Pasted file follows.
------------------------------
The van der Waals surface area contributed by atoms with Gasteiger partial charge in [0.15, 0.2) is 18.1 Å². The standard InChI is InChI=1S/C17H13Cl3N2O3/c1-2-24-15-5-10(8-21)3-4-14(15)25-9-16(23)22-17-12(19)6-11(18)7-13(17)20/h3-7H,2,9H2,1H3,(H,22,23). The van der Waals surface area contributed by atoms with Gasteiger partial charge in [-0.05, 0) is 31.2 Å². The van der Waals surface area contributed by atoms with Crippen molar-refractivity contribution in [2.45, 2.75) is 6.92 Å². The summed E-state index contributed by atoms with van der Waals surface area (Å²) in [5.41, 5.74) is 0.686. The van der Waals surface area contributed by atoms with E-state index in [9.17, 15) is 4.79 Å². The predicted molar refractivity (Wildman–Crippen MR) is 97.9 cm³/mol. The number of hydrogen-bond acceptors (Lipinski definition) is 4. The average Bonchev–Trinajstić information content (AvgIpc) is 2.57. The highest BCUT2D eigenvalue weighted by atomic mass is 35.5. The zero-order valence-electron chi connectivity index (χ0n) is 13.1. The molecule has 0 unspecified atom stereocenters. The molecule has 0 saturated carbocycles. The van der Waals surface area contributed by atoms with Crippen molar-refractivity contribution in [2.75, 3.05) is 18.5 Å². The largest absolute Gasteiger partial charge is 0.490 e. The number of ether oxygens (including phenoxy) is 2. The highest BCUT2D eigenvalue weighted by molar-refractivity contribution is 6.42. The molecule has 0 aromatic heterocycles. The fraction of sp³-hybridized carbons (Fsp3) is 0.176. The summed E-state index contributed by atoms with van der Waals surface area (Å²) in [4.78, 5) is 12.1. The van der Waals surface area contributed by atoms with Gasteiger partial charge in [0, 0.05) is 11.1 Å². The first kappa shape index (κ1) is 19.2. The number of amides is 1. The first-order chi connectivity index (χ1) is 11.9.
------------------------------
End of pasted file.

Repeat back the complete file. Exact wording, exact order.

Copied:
The van der Waals surface area contributed by atoms with Gasteiger partial charge in [0.15, 0.2) is 18.1 Å². The standard InChI is InChI=1S/C17H13Cl3N2O3/c1-2-24-15-5-10(8-21)3-4-14(15)25-9-16(23)22-17-12(19)6-11(18)7-13(17)20/h3-7H,2,9H2,1H3,(H,22,23). The van der Waals surface area contributed by atoms with Gasteiger partial charge in [-0.05, 0) is 31.2 Å². The van der Waals surface area contributed by atoms with Crippen molar-refractivity contribution in [2.45, 2.75) is 6.92 Å². The summed E-state index contributed by atoms with van der Waals surface area (Å²) in [5.41, 5.74) is 0.686. The van der Waals surface area contributed by atoms with E-state index in [9.17, 15) is 4.79 Å². The predicted molar refractivity (Wildman–Crippen MR) is 97.9 cm³/mol. The number of hydrogen-bond acceptors (Lipinski definition) is 4. The average Bonchev–Trinajstić information content (AvgIpc) is 2.57. The highest BCUT2D eigenvalue weighted by atomic mass is 35.5. The zero-order valence-electron chi connectivity index (χ0n) is 13.1. The molecule has 0 unspecified atom stereocenters. The molecule has 0 saturated carbocycles. The van der Waals surface area contributed by atoms with Crippen molar-refractivity contribution in [2.75, 3.05) is 18.5 Å². The largest absolute Gasteiger partial charge is 0.490 e. The number of ether oxygens (including phenoxy) is 2. The highest BCUT2D eigenvalue weighted by molar-refractivity contribution is 6.42. The molecule has 0 aromatic heterocycles. The fraction of sp³-hybridized carbons (Fsp3) is 0.176. The summed E-state index contributed by atoms with van der Waals surface area (Å²) in [4.78, 5) is 12.1. The van der Waals surface area contributed by atoms with Gasteiger partial charge in [0, 0.05) is 11.1 Å². The first kappa shape index (κ1) is 19.2. The number of amides is 1. The first-order chi connectivity index (χ1) is 11.9.